Former legislators lose Sh6.7 million end of term payout

President Kenyatta is required by law to appoint a date for the first sitting of the 12th Parliament. FILE PHOTO | NMG
President Kenyatta is required by law to appoint a date for the first sitting of the 12th Parliament. FILE PHOTO | NMG 

MPs who were defeated in this year’s General Election have lost the right to get a Sh6.7 million end of term payout after the Parliamentary Service Commission (PSC) ruled that they cannot earn both a gratuity and lifelong pension.

PSC says that 196 one-term MPs who lost seats in the August 8 poll will choose between the Sh6.7 million gratuity and a refund of their pension contributions made over the 52 months they were in the House.

The lawmakers are expected to go for the refund of their pension equivalent to the amount contributed at an annual interest of 15 per cent for every year served than the gratuity because the contributions are expected to cross the Sh10 million mark.

The 79 MPs who failed to secure back their seats and had served for two terms will be offered a lifelong pension of Sh125, 000 per month and miss on the gratuity.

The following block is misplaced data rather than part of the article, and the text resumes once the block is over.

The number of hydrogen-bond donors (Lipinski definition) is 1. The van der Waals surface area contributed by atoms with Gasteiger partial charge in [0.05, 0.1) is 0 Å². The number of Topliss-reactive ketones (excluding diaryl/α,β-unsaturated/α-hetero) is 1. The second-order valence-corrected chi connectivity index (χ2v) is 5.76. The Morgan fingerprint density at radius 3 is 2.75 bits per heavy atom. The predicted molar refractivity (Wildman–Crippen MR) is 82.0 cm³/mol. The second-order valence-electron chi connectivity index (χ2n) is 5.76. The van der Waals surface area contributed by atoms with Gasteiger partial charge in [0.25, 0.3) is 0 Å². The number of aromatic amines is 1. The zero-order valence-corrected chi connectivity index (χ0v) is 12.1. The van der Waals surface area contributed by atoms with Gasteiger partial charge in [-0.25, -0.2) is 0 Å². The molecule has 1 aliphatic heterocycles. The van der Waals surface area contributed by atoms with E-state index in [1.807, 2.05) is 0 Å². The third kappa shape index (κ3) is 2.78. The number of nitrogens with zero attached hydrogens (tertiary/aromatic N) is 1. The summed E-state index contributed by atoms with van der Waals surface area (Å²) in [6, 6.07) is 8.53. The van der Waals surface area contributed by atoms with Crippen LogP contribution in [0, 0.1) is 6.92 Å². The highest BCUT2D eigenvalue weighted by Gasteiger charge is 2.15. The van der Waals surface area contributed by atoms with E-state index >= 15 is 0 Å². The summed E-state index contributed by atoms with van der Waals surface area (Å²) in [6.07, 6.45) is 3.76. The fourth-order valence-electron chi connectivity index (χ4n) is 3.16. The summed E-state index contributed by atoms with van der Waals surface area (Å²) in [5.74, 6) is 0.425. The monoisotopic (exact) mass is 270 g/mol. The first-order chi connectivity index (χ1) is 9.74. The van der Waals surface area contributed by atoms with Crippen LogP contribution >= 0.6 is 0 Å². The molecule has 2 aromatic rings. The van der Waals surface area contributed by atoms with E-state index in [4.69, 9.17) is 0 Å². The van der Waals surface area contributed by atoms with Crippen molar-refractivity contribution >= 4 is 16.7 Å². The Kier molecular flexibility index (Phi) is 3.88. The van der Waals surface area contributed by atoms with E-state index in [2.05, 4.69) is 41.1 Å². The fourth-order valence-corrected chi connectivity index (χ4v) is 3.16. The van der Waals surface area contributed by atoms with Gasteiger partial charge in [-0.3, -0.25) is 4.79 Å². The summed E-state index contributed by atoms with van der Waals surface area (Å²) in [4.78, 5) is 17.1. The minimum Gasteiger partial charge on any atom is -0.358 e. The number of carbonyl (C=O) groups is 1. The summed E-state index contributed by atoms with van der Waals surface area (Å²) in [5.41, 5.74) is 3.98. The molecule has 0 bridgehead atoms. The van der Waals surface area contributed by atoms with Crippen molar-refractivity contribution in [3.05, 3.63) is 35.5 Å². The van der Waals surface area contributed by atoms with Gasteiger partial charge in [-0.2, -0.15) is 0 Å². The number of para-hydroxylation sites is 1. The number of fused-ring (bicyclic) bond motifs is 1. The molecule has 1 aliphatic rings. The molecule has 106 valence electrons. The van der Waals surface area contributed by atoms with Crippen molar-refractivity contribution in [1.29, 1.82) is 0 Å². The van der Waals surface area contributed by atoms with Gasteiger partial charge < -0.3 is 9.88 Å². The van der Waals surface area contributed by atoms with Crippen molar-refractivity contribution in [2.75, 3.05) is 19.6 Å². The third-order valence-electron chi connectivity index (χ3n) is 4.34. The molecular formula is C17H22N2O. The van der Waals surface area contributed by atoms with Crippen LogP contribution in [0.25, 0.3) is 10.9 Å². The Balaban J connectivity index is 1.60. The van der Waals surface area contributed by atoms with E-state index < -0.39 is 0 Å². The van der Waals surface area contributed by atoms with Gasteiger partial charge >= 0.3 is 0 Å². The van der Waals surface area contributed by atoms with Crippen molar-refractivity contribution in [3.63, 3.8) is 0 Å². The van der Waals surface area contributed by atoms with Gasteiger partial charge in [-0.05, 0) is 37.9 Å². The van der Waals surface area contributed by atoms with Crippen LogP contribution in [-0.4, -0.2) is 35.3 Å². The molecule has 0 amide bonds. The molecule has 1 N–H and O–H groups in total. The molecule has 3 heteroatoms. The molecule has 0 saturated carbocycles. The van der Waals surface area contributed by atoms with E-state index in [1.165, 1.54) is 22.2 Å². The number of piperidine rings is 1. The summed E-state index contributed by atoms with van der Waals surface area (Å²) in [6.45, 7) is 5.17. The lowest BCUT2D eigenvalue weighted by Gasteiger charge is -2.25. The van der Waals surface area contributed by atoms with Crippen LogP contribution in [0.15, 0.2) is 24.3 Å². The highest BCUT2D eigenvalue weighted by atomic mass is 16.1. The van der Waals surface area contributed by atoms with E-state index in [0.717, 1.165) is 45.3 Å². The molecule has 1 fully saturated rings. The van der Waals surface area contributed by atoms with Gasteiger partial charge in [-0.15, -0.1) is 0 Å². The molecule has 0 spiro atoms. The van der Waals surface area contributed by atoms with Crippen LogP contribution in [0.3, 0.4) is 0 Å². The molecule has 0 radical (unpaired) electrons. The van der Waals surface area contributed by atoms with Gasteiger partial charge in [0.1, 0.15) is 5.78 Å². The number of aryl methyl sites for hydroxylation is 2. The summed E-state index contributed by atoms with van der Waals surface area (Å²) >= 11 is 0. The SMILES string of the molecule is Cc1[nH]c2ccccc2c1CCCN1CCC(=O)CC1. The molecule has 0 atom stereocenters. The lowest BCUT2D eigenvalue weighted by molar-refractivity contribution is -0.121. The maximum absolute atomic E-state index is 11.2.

The Treasury had set aside Sh2.8 billion as gratuity cash guaranteeing each MP Sh6.7 million at the end of their term.

Paid gratuity

“If a member has served only one term, he or she can choose to be paid gratuity or a refund of his contributions,” National Assembly Clerk and administrator of the pension scheme Michael Sialai told the Business Daily in a recent interview.

He added that those who served two terms before losing their seats do not qualify to earn gratuity. But some members of the 10th Parliament, whose term ended in early 2013, managed to walk away with both pension and the gratuity cash — which was previously offered to all MPs who failed to secure their seats.

The Salaries and Remuneration Commission recently ruled that the two retirement packages cannot be offered together to State officers and public servants.

Legal lacunae

The pensions department said a legal lacunae saw members of the Ninth and Tenth Parliaments get paid both pension and gratuity — a position that is not sustainable in law.

MPs contribute 12.75 per cent of their salaries for pension, while the government contributes a similar amount.

The term of the 11th Parliament drew to a close on August 7, paving the way for the election of the 12th Parliament on August 8, 2017.

The one-off compensation was one of the key items that remained unresolved after the legislators forced the SRC to give them a fresh pay package with no ceilings on allowances.

The SRC in July gazetted a new pay structure for MPs, cutting salaries to Sh621,000 down from 710,000, which will run from 2017 to 2022.